Saturday, March 14, 2020

Charles Darwin: Voyaging V

Darwin soon rented a house on Gower Street in Bloomsbury, near University College London (the street, coincidentally, where I stayed on my last visit to London). He continued his geological research while adjusting to life with Emma. Their first child, William, was born in 1839. Their second child, Anne Elizabeth, was born in 1841 but only survived until 1851. Darwin was close to his children, while also maintaining a zoological interest in them. He was often in poor health, with headaches and stomachaches, and he was a little stressed out by their living expenses, since his father had not completely showered him with money. He didn't enjoy socializing much, and he and Emma gradually withdrew. Like most English people, he and Emma were not emotionally effusive, and they expressed care for each other by paying attention to each other's illnesses.

Darwin worked on a zoology series for several years, apparently in an editorial capacity, before and after marrying. Prior to marriage he had visited Glen Roy, an unusual geological formation in Scotland, and he wrote a long paper explaining its geology in Lyellian terms, as the rising of land from an ocean, with horizontal lines indicating previous shorelines. Adam Sedgwick helped him publish it and also nominated him for membership to the Royal Society. I found this situation remarkable, because membership to the Royal Society placed him among the top eight hundred scientists in the world, and Darwin's first professional paper as a geologist turned out to be completely incorrect. At the time, the work of Louis Agassiz was new and unfamiliar, but it offered a different and correct explanation of the geology of Glen Roy: glaciation. It took Darwin several years to admit that his interpretation was entirely wrong. In any case, this situation reflects how different science was in those days. Because of his family and college connections, he was able to become a leading scientist without an optimal academic background and through amateurish research. It would be impossible to replicate Darwin's career trajectory in the present.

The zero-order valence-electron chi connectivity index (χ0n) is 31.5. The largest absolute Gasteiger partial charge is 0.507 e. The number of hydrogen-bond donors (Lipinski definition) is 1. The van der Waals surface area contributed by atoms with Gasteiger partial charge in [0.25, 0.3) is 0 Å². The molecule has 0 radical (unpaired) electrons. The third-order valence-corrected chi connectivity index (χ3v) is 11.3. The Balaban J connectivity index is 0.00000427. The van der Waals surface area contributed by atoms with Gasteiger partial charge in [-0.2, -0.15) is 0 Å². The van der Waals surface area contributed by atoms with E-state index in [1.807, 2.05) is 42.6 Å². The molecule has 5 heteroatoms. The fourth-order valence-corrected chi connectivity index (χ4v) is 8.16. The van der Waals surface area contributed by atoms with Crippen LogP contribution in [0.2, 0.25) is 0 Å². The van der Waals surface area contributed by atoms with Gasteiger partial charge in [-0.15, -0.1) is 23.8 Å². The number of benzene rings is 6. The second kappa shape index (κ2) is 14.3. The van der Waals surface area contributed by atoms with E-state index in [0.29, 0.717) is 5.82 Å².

Fortunately for him, there came the opportunity to contribute to a series of volumes on the voyages of the Beagle, with one section written by Captain King, a previous captain, one by Captain FitzRoy, and one by Darwin, in his capacity as naturalist. Darwin's contribution, taken from his journals on the voyage, proved to be quite popular. During its production, he and FitzRoy had new conflicts. FitzRoy thought that Darwin was remiss in crediting others aboard the Beagle who had assisted him. FitzRoy also held conventional religious views, and Darwin's suggestion that the Earth might be far more than six thousand years old irked him. Although Darwin's section was a smash hit, he made little money from it, and, as was common in those days, the publisher took most of the profit. The consolation to him was that he could send copies to a few select people and ingratiate himself with them in a manner that would enhance his professional reputation. He was elated to get a favorable response from Alexander von Humboldt, with whom he was not acquainted, but who was one of his intellectual heroes.

With a growing family, a dislike of Dickensian London and a host of minor illnesses, Darwin and Emma decided that they would prefer to live in the country. He prevailed upon his father for money to buy a house. His father offered a small amount that would be taken from his inheritance, and for which he would pay interest. In 1842, they found a suitable house in Down, Kent, about sixteen miles from London, and bought it. They had enough funds available to renovate it and even moved the road, which had been too close to the house. Later that year, Emma had her third child, Mary Eleanor, who soon died.

At this time, Darwin was already writing about natural selection, but was secretive about it. He knew that his work was extremely important and gave Emma special instructions on what to do with his manuscript if he died. I am finding that although many aspects of Darwin's intellectual and professional development seem haphazard and antiquated, he had the advantage of being able to shape a grand theory at his own pace, something that would probably be impossible to do in the current research environment. To be sure, scientific research is now advancing at a rapid pace, but I can't help but notice that the last two giants in science, Einstein and Darwin, were both solitary thinkers who probably would not function well on a research team. Increasingly, it seems to me that specialization tends to quash big ideas, which have always been necessary for framing reality and have historically allowed us to arrive at broad, empirically accurate worldviews. The absence of large, comprehensive theories which can readily be adopted by many people contributes to splintering and polarization within diverse populations. Without people like Darwin in the public sphere, we face a vacuum in our general conceptual environment.

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